The U.S. economic recovery remains far from complete and could still slip into a downward spiral if the coronavirus is not effectively controlled and growth sustained, Federal Reserve (Fed) Chair Jerome Powell warned Tuesday in a call for more help to businesses and households.
"The expansion is still far from complete. At this early stage, I would argue that the risks of policy intervention are still asymmetric. Too little support would lead to a weak recovery, creating unnecessary hardship for households and businesses," Powell said in prepared remarks for delivery online to the National Association for Business Economics.
"The risks of overdoing it seem, for now, to be smaller. Even if policy actions ultimately prove to be greater than needed they will not go to waste. The recovery will be stronger and move faster," he added.
Powell did not mention any further Fed programs beyond the roughly dozen rolled out in the spring, many still largely untapped and putting potentially trillions of dollars at the disposal of firms and credit markets.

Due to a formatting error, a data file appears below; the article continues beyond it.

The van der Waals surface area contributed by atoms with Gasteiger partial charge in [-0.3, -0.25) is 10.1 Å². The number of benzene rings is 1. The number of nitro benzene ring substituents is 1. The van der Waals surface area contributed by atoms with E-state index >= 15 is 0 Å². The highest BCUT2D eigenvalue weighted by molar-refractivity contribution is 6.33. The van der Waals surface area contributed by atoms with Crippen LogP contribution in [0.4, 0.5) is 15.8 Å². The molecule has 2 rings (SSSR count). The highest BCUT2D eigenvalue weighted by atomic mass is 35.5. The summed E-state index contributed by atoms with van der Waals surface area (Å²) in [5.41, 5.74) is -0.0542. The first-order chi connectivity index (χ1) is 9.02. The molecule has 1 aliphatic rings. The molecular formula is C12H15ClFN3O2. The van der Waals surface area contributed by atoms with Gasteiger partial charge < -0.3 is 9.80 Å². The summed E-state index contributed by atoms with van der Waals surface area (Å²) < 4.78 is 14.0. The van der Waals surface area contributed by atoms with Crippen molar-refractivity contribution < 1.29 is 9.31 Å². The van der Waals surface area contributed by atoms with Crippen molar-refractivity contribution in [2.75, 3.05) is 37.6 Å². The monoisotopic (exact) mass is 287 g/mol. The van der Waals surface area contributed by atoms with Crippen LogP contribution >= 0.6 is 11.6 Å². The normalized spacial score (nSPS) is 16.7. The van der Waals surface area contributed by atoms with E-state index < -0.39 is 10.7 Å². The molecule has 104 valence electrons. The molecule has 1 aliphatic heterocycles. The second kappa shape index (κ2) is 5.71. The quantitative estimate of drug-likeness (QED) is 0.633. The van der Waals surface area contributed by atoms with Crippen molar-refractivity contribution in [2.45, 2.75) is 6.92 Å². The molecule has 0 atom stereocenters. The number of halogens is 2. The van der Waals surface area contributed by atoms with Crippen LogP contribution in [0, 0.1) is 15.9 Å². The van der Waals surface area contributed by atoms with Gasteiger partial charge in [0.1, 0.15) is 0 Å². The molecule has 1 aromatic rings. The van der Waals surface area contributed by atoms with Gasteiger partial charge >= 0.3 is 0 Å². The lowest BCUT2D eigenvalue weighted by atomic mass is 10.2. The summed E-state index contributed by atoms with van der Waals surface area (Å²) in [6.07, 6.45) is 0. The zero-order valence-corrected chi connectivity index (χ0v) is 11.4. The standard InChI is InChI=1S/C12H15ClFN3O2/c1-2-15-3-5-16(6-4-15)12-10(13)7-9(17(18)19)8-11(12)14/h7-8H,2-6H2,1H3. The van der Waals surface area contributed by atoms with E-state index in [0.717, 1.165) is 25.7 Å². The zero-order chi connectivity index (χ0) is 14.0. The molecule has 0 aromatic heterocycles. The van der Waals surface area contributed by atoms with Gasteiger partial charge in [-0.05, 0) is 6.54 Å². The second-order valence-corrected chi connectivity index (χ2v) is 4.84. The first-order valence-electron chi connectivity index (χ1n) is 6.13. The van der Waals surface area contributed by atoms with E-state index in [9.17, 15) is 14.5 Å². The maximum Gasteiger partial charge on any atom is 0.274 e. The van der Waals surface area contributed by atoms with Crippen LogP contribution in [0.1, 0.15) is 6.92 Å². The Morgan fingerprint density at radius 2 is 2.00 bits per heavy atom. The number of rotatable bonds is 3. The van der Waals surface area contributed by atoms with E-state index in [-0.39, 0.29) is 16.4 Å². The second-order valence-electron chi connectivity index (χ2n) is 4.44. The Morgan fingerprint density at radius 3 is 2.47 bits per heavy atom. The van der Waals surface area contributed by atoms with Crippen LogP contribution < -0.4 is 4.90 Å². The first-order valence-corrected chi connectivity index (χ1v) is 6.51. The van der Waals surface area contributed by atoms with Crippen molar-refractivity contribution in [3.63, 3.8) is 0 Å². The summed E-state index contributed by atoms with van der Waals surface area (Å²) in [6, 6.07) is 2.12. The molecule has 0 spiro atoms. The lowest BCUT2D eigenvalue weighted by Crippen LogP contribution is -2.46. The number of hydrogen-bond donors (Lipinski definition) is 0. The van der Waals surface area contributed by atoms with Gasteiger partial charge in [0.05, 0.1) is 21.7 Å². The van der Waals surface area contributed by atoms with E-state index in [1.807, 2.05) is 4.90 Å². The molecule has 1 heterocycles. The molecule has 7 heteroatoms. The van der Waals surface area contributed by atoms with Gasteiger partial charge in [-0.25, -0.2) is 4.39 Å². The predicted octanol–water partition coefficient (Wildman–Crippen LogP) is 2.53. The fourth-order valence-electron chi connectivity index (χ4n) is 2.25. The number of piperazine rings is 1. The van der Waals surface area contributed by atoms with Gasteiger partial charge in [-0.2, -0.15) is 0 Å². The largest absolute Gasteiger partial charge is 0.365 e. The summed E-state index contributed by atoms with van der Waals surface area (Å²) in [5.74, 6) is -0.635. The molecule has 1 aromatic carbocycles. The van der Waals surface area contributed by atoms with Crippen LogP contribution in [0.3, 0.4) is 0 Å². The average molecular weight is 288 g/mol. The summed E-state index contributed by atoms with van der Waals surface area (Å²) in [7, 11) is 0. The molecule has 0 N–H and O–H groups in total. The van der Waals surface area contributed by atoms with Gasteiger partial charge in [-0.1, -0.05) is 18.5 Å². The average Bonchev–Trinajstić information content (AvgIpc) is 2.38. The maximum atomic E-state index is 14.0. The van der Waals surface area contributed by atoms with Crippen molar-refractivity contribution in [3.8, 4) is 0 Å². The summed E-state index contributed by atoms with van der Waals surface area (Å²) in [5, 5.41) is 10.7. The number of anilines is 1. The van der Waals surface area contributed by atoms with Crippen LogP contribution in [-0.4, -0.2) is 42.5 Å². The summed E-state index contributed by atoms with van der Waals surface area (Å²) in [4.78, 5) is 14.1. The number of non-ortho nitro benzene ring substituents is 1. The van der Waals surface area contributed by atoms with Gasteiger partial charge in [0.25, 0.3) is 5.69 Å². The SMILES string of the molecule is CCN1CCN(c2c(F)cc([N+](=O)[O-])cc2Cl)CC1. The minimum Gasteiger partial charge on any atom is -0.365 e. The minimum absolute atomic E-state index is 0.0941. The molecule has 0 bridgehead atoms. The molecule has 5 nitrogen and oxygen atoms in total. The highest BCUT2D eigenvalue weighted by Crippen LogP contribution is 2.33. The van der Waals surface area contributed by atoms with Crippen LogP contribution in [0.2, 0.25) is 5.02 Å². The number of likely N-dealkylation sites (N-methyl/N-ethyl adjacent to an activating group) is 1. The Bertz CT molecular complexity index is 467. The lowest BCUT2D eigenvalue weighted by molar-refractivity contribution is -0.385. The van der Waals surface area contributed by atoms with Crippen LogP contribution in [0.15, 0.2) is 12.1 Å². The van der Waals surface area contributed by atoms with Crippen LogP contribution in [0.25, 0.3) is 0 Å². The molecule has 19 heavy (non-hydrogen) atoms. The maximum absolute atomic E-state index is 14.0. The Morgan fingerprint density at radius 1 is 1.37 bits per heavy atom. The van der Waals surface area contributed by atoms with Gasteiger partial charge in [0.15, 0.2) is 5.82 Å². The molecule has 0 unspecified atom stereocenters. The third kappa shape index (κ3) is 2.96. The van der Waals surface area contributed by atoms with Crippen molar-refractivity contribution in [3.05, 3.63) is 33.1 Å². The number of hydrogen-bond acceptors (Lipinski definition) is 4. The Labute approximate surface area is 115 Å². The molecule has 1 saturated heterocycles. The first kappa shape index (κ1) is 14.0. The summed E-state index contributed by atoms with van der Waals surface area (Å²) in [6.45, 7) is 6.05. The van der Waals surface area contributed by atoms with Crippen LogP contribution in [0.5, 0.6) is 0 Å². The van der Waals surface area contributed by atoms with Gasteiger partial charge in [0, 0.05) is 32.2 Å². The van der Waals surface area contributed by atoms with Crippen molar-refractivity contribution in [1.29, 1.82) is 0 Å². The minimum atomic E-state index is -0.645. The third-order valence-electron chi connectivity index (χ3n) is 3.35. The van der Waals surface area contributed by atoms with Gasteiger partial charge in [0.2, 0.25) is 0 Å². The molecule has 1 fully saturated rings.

However, members of Congress and the Trump administration remain stalemated over further direct federal government support for households, firms and local governments that many at the Fed and elsewhere feel is vital at this stage in the U.S. recovery.
So far, Powell noted, the worst has been avoided. Government loans to small business and enhanced unemployment benefits have "supported a strong but incomplete recovery in demand and have – for now – substantially muted the normal recessionary dynamics that occur in a downturn," with fewer bankruptcies and fewer permanent layoffs than would have occurred otherwise.
But despite some bright spots like a turn upward in business investment, Powell said the pace of improvement "has moderated," with slower job growth and "notable" layoff announcements from large companies.
There is, he said, a "risk that the rapid initial gains from reopening may transition to a longer-than-expected slog back to full recovery."
That sort of prolonged slowing, he warned, could "trigger typical recessionary dynamics as weakness feeds on weakness."